Nearly 30 years ago, Idaho was among the first states to acknowledge concerns with its major groundwater source when it commenced with the Snake River Adjudication — an exhaustive process to catalogue tens of thousands of water rights and establish how much water was available to be appropriated. The recent completion of that process, coupled with improvements to state groundwater models, has opened the door to water calls by senior users, in a state governed by the principle “first in time, first in right.”
To date, calls have all been resolved through mitigation plans, but absent change, water managers fear the day will come when curtailment is the only option.
The Coalition’s call stems from spring declines at the center of the aquifer and encompasses well irrigators throughout the Snake Plain.
Growers in the aquifer’s eastern portion are less experienced at dealing with water calls. Swank believes they face a steep learning curve but will be critical to the agreement’s success.
“There are people who haven’t been on the front lines of this who don’t understand how big of a concern it could be if they don’t get a permanent solution,” Swank said.
Growers also eagerly await answers to questions regarding how much credit farmers should receive for their past efforts to implement water-efficient farming practices and the amount of burden that should be placed on junior well users relative to pumpers with more senior rights. Bedke said such details will likely be addressed by individual groundwater districts.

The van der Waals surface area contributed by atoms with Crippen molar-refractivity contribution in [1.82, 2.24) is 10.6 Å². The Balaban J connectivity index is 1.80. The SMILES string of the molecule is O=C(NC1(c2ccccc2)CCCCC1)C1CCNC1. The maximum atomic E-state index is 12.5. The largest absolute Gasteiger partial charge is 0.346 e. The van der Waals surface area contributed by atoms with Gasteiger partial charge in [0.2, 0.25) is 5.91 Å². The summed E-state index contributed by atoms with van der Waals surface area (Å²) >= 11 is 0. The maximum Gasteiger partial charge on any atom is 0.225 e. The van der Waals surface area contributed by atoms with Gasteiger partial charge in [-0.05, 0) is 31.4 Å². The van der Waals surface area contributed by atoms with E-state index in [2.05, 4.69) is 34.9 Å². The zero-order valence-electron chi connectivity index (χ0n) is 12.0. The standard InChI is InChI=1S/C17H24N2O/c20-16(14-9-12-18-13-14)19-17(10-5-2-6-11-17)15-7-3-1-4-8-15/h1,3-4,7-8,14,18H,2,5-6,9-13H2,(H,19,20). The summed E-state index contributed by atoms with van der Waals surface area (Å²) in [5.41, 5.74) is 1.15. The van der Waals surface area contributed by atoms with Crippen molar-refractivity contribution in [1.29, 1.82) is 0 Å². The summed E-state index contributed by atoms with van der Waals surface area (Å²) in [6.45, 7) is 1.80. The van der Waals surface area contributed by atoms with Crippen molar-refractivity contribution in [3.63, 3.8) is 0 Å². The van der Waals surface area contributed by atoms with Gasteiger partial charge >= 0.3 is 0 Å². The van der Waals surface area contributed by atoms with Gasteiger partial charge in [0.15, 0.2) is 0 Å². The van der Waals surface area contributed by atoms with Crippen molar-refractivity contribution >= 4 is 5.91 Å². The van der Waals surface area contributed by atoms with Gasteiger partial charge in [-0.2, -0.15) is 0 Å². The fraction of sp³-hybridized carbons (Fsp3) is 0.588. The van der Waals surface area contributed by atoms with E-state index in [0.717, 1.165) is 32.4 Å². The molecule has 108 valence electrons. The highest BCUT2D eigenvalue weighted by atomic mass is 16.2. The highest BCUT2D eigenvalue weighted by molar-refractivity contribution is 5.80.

There are even questions regarding whom should be at the table, based on a recent court ruling Fifth District Judge Eric Wildman rendered in a call filed by the Rangen, Inc., trout farm in Hagerman. Wildman disagreed with IDWR’s justification for a trim line — a practice excluding portions of the aquifer from calls in which the injured party would derive relatively insignificant benefits from well curtailments.
A trim line was also applied in the Coalition’s call, excluding about 20 percent of the aquifer below parts of Rexburg, St. Anthony, Bliss, Wendell and King Hill. Though the Coalition’s trim line was based on different rationale, IDWR Deputy Director Mat Weaver said it’s on shaky ground, given the Rangen ruling, and growers within the designated area of common groundwater but outside of the trim line could be affected by a future call.
Otter said he won’t let such details derail the agreement.
“Reaching a consensus agreement that takes into account all of the competing needs and the limited resource is absolutely necessary for continuing development and economic growth in the watershed,” said Mark Warbis, a spokesman for Otter. “We’ve long since passed the time when we can consider surface and groundwater as a separate resource.”